Lukso, a blockchain startup which was founded by two founders of Ethereum project aims to bring women into the technology frontline and at the same time, they want to reinvent how tech startups raise funds.
Lukso is a distributed computing network and blockchain startup that will run multimedia apps based on design, architecture, music and other artistic fields. Lukso designer Marjorie Hernandez had the concept of a much more female-friendly blockchain while working with EY’s venture centre in Berlin, but she soon discovered that placing it on the current Ethereum network ran into the issue of overloading blockchain.
Ethereum could not accommodate the added volume, she realised, so she wanted to make it a different blockchain like Polkadot or Cosmos, she said during an interview. Her target demographic, though, has never been in doubt.
“This entire space is built for boys, so I thought it was a fantastic way of reaching the other half of the world’s population,” she said. Blockchain is decentralised, ensuring that it operates on thousands of machines scattered across the globe, making it extremely difficult for an individual or organisation to regulate it, thus enabling for high safety standards. However, the design has not followed suit in the gender complexities of the market.
According to Hernandez’s knowledge, about 90 percent of blockchain founders, designers and programmers are people between the ages of 18 and 35. “It doesn’t feel too open to be honest,” she said.
Lukso as a Blockchain Startup doesn’t only want a global opportunity in cryptocurrencies, but also needs to reinvent how the Initial Coin Offering phase functions. Fortunately for Hernandez, she wasn’t going to have to dig hard for support in that area. Her spouse, Fabian Vogelsteller, set up the original Ethereum mechanism in November 2015, which caused ICOs to grow in popularity beginning in 2016—as well as offering scammers, fraudsters and criminals a way to pay off billions of dollars.
Although promising a new way to raise funds to emerging businesses around the world, many ICOs have shown to be scams, or have never created actual goods. The U.S. Securities and Exchange Commission has closed down or penalised dozens of start-ups that issue tokens without registering them as securities. Hernandez and Vogelsteller are seeking to improve it.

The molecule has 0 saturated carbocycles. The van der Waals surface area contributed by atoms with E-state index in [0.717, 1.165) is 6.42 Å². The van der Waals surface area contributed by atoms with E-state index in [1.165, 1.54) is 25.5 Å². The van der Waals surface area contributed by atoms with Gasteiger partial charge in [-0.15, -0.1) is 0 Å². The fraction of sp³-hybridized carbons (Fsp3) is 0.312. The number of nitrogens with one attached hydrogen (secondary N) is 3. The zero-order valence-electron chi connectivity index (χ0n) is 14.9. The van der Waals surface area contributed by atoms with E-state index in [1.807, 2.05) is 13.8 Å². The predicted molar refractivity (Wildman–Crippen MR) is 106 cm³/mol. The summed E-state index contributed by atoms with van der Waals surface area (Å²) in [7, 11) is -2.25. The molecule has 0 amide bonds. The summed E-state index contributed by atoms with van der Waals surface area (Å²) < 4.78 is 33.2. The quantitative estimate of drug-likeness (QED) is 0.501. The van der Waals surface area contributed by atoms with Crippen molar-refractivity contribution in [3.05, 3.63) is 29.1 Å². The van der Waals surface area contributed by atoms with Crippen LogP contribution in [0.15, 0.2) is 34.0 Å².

The principle is called a reversible ICO, or a RICO. The ICO model takes capital from buyers all at once, offering a product to be released in the future. But at the other hand, the RICO will also have an involvement window of about eight months, during which the investor’s cash will be converted into Lukso tokens at frequent intervals. If stakeholders don’t like the way the project grows in the fourth month, they will refund the balance of their investment and be able to sell their tokens to somebody else, said Vogelsteller, who is also the founder of blockchain startup Lukso.
“Fortunately, you get people in the RICO who are genuinely interested with the process and they’re not locked in,” he said during an interview. “It increases the pressure on the project because it needs to be delivered.”
The Lukso token is named LYX and is scheduled to go on sale in the RICO in mid-May, with the blockchain to become operational in the fall, Hernandez said. She said that the RICO process gives stockholders more security, and recalled the Miroskii project that used Ryan Gosling as one of its founders to deceive investors.
“It stops this kind of conduct,” she said. “If I don’t do my duty, investors will get out of here.”
Once you build a shortage around it, you create a culture
Two fashion areas may be ideal for the blockchain of Lukso. The first is luxury pieces like Louis Vuitton’s handbags. Fraud is widespread in designer goods, but the actual Louis Vuitton bag can have a chip embedded in it that is certified on the Lukso blockchain. The chip would create a digital bag authentication registry which could be used to monitor ownership if the bag was sold. No personal data is gathered from the purchasers, Hernandez said, because they wish to be identified as someone who can afford a $2,000 purse, Hernandez said.
“For luxury brands, a lot of customers like them know who they really are, they’re a somewhat different customer,” said Hernandez, pointing to brands like Louis Vuitton.
The second is digital design, or the chance to display unique things in augmented reality. A blockchain is needed here to verify that the designer track suit you wear on a digital rave is Burberry and not the so-called skins that anyone on the internet can access.
“Once you build a shortage around it, you create a culture,” said Vogelsteller. “This is the meaning, the scarcity, the evidence of belonging that is relevant.”
In an era where digital meetings have become more frequent as a result of the coronavirus pandemic, looking decent in VR is a fantastic chance, Hernandez said.
“This is the time for coronavirus virtual fashion,” she said.